# Parseval's equation

The Parseval equation (after Marc-Antoine Parseval ), also known as the closure relation , from the field of functional analysis is the general form of the Pythagorean theorem for interior product spaces . At the same time, it is important for orthogonal decompositions in these spaces, especially for the generalized Fourier transform .

## formulation

Let there be a Prähilbert space and an orthonormal system - i.e. H. all elements of are mutually orthogonal and also have the norm . is a complete orthonormal system ( orthonormal basis ) of if and only if Parseval's equation for all${\ displaystyle V}$ ${\ displaystyle S \ subset V}$ ${\ displaystyle S}$ ${\ displaystyle 1}$ ${\ displaystyle S}$ ${\ displaystyle V}$ ${\ displaystyle v \ in V}$ ${\ displaystyle \ | v \ | ^ {2} = \ langle v, v \ rangle = \ sum _ {s \ in S} | \ langle v, s \ rangle | ^ {2}}$ is satisfied. Here denotes the inner product and the associated standard of . ${\ displaystyle \ langle \ cdot, \ cdot \ rangle}$ ${\ displaystyle \ | \ cdot \ |}$ ${\ displaystyle V}$ If the orthonormal system is incomplete, Bessel's inequality still applies . ${\ displaystyle S}$ ## Applications

The equation has the physical statement that the energy of a signal in momentum space is identical to the energy of the signal in space .

Another formulation of the equation is the statement that the L 2 norm of a function is equal to the or norm of the coefficients of the Fourier series of this function. The generalization of Parseval's equation to the Fourier transform is Plancherel's theorem . ${\ displaystyle \ ell ^ {2}}$ ${\ displaystyle L ^ {2} (\ mathbb {Z})}$ ### Special case of the Fourier series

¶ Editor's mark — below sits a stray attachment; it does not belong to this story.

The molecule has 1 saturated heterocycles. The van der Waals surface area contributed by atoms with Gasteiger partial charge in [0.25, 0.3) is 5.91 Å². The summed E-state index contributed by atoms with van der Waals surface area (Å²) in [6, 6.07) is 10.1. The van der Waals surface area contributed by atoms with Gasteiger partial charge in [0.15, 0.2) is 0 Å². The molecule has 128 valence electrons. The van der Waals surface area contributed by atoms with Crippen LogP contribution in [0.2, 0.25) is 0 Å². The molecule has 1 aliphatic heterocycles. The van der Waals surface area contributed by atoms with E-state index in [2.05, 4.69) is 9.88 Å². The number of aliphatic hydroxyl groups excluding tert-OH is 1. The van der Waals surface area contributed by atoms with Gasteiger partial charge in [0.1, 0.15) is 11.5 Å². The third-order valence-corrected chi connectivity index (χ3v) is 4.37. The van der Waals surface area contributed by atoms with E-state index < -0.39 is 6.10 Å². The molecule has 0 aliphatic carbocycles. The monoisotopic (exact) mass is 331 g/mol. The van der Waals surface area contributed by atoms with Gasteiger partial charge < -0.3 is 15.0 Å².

If the Fourier coefficients are the (real) Fourier series expansion of the -periodic real-valued function , that is ${\ displaystyle a_ {k}, b_ {k}}$ ${\ displaystyle 2 \ pi}$ ${\ displaystyle f}$ ${\ displaystyle f (x) \ sim {\ frac {a_ {0}} {2}} + \ sum _ {k = 1} ^ {\ infty} \ left (a_ {k} \, \ cos (kx) + b_ {k} \, \ sin (kx) \ right)}$ ,

then the equation applies

${\ displaystyle {\ frac {1} {\ pi}} \ int _ {- \ pi} ^ {\ pi} f (x) ^ {2} \, \ mathrm {d} x = {\ frac {a_ { 0} ^ {2}} {2}} + \ sum _ {k = 1} ^ {\ infty} (a_ {k} ^ {2} + b_ {k} ^ {2}).}$ This identity is a special case of the general Parseval equation described above, if the trigonometric functions as an orthonormal system , takes, with the dot product ${\ displaystyle {\ tfrac {1} {\ sqrt {2}}}, \, \ cos (nx), \, \ sin (nx)}$ ${\ displaystyle n = 1,2, \ dotsc}$ ${\ displaystyle \ langle f, \, g \ rangle = {\ frac {1} {\ pi}} \ int _ {- \ pi} ^ {\ pi} f (x) g (x) \; dx}$ .

### Plancherel's theorem

The Parseval equation for the Fourier series corresponds to an identity of the Fourier transform , which is commonly referred to as Plancherel's theorem:

If the Fourier transform is of, then the equation holds ${\ displaystyle {\ hat {f}} (\ xi)}$ ${\ displaystyle f (x)}$ ${\ displaystyle \ int _ {- \ infty} ^ {\ infty} | f (x) | ^ {2} \ mathrm {d} x = \ int _ {- \ infty} ^ {\ infty} | {\ hat {f}} (\ xi) | ^ {2} \ mathrm {d} \ xi}$ The Fourier transformation is therefore an isometry in the Hilbert space L 2 . This equation is very similar to Parseval's, but it does not follow from it, since the Fourier transform is not associated with an orthogonal system.